“East Nashville just felt right,” says Price, who has been a staple in the local music community for years, first with her band Buffalo Clover and now solo. “But it seemed to explode really quickly two or three years ago. Everyone was on to the secret.”
People like Wilkins came to Nashville for the same reason it enchanted Combs and Price — to be in a place where their country and songwriting idols like Townes Van Zandt and Guy Clark lived, worked and created. But more to chase a tradition of quality, not ghosts. East Nashville was affordable and it also happened to be where a bulk of their peers landed, but it wasn’t shaped to be some sort of outlaw redux with a desire to buck the system. They weren’t trying to be contrarian — the industry was just contrarian to them.
“I think we all like to think that some day Music Row might change,” says local songwriter Zach Schmidt, who just finished his new album The Day We Lost the War, with help from another East Side steel-player-for-hire, Adam Kurtz. “We all want to believe that the general population will want to swing towards something with more substance other than what is being put out on Top 40 radio. When I first moved here, I met with a particular PRO [performing rights organization] who said that they loved my music and wanted to work with me. Then they told me, ‘You could have a great career, if you want to be like John Prine.’ I took that as a compliment, but they did not mean it that way. They wanted me to change, to make more money, to write what was popular. Most people around here want nothing to do with Music Row because Music Row wants nothing to do with us.”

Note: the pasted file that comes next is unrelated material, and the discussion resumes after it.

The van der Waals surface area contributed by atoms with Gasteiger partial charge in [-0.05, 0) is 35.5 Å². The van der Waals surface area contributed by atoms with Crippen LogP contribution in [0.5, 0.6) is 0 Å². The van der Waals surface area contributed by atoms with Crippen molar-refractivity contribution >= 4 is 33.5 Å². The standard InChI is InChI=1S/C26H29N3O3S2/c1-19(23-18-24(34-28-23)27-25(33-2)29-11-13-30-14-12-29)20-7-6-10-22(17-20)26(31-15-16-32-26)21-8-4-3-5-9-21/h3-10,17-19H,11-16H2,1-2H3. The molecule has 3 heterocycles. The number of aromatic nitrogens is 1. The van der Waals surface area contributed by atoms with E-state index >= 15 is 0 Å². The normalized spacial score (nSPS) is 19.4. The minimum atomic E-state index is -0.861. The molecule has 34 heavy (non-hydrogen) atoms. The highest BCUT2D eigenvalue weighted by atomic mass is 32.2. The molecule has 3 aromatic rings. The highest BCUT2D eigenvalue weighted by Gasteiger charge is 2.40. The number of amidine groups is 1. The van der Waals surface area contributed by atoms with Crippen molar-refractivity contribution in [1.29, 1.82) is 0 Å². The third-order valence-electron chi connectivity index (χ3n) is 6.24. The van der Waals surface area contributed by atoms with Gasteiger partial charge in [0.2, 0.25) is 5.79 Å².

Lately, though, there’s been no shortage of people who are interested in everything East Nashville has to offer — though they might be coming less for the musical community and more for the image they think it projects.
“How long of a shelf life does that have? Is it going to be a Starbucks on every corner soon?”
“The way I see it, there are two kinds of people involved in any scene: the artists and the scenesters,” says Aaron Lee Tasjan, a vibrant, narrative songwriter who has toured with Ray Wylie Hubbard and released the excellent new album In the Blazes. “The artists are the ones who bring public attention to the scene in the first place — in this case, that’s your Sturgills and Jasons and Margos — they were doing it when nobody cared and doing it because it’s who they are and what they believe in. As soon as their music starts crossing over to wider levels of appreciation, that’s when the scenesters set up shop. They watch Heartworn Highways one night and figure, ‘Hell, I’ll just be like Townes or Guy or something. I’ll buy this cowboy/cowgirl-looking outfit and sit in a coffee shop with a leather notebook in front of me and ‘write lyrics.'”